As well as being ideal for promotional and commemorative purposes, endless gift lists noted bookends as suitable for men and students. While a gift list for the “Mere Man” recommended bookends for a girl who likes reading thus saving the trouble of trying to find out what she liked to read! A short article in the Cairns Post reported a bride presenting her groom with “a collection of books and book-ends” as a wedding gift. In 1947 a piece of gold from Kalgoorlie was mounted on Mulga wood bookends as a wedding gift for Princess Elizabeth. Mulga wood bookends were often the preferred gift for visitors to Australia and there are numerous reports of Ambassadors and other officials receiving bookends on their departure.

The interior design ethic popular in Australia between the wars emphasised the utility and aesthetics of the modern room while allowing for individual variation and with an underlying focus on fantasy and novelty bookends fitted into this scenario.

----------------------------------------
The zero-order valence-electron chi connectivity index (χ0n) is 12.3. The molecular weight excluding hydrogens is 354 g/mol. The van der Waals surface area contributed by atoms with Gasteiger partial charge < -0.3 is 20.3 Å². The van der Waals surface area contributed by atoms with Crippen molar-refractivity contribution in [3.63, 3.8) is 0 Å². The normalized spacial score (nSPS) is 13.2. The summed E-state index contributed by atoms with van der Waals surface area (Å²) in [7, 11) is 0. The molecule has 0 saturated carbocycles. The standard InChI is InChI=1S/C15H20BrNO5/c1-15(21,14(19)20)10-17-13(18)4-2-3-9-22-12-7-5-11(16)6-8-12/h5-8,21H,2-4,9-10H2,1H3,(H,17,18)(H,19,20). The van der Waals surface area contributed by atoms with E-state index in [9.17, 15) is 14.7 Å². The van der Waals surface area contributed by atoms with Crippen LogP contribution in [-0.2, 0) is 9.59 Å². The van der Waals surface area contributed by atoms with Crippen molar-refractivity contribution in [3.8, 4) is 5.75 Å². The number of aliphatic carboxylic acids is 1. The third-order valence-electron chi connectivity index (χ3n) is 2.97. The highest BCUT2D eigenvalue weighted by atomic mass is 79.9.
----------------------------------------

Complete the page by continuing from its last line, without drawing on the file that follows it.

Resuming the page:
Features on home decorating suggested ways of using books and bookends to create a unique living space and at the same time indicate ones interests and sense of style. One magazine recommended using plaster bookends as they could be given a dust resistant finish and polished with a furniture cream. Another showed that placing a pair of frosted crystal doves bookends in the boudoir and faux ivorine and ebony elephants in the den gave these spaces character. A short paragraph noted a resourceful office girl using two small colourful pumpkins as bookends in her bed-sit.

It was inevitable that some bookends were purely decorative or so small they unable to support books. Never fear these same magazines had solutions and could offer helpful hints on how to prevent bookends from sliding.